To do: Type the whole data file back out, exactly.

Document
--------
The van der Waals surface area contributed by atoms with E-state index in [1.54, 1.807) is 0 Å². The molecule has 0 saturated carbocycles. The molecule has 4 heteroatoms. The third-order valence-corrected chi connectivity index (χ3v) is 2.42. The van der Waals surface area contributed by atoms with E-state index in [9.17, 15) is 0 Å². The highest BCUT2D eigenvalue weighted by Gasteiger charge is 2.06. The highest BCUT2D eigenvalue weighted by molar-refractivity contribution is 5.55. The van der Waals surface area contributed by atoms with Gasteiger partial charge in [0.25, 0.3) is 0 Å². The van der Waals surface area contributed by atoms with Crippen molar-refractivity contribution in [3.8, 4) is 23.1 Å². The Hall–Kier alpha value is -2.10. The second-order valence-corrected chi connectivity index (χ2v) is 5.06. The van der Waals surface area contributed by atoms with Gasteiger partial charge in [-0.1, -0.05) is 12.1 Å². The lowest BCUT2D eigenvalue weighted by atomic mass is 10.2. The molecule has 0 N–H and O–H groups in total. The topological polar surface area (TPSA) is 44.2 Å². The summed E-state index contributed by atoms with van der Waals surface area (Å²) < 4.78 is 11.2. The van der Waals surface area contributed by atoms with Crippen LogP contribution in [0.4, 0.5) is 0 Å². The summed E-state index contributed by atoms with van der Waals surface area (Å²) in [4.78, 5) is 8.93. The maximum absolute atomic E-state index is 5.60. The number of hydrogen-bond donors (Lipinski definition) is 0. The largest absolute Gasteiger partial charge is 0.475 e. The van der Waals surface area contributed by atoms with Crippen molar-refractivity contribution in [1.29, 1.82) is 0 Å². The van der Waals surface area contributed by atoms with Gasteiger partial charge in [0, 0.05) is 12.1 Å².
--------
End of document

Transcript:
The van der Waals surface area contributed by atoms with E-state index in [1.54, 1.807) is 0 Å². The molecule has 0 saturated carbocycles. The molecule has 4 heteroatoms. The third-order valence-corrected chi connectivity index (χ3v) is 2.42. The van der Waals surface area contributed by atoms with E-state index in [9.17, 15) is 0 Å². The highest BCUT2D eigenvalue weighted by Gasteiger charge is 2.06. The highest BCUT2D eigenvalue weighted by molar-refractivity contribution is 5.55. The van der Waals surface area contributed by atoms with Gasteiger partial charge in [0.25, 0.3) is 0 Å². The van der Waals surface area contributed by atoms with Crippen molar-refractivity contribution in [3.8, 4) is 23.1 Å². The Hall–Kier alpha value is -2.10. The second-order valence-corrected chi connectivity index (χ2v) is 5.06. The van der Waals surface area contributed by atoms with Gasteiger partial charge in [-0.1, -0.05) is 12.1 Å². The lowest BCUT2D eigenvalue weighted by atomic mass is 10.2. The molecule has 0 N–H and O–H groups in total. The topological polar surface area (TPSA) is 44.2 Å². The summed E-state index contributed by atoms with van der Waals surface area (Å²) < 4.78 is 11.2. The van der Waals surface area contributed by atoms with Crippen LogP contribution in [0.4, 0.5) is 0 Å². The summed E-state index contributed by atoms with van der Waals surface area (Å²) in [4.78, 5) is 8.93. The maximum absolute atomic E-state index is 5.60. The number of hydrogen-bond donors (Lipinski definition) is 0. The largest absolute Gasteiger partial charge is 0.475 e. The van der Waals surface area contributed by atoms with Crippen molar-refractivity contribution in [1.29, 1.82) is 0 Å². The van der Waals surface area contributed by atoms with Gasteiger partial charge in [0, 0.05) is 12.1 Å².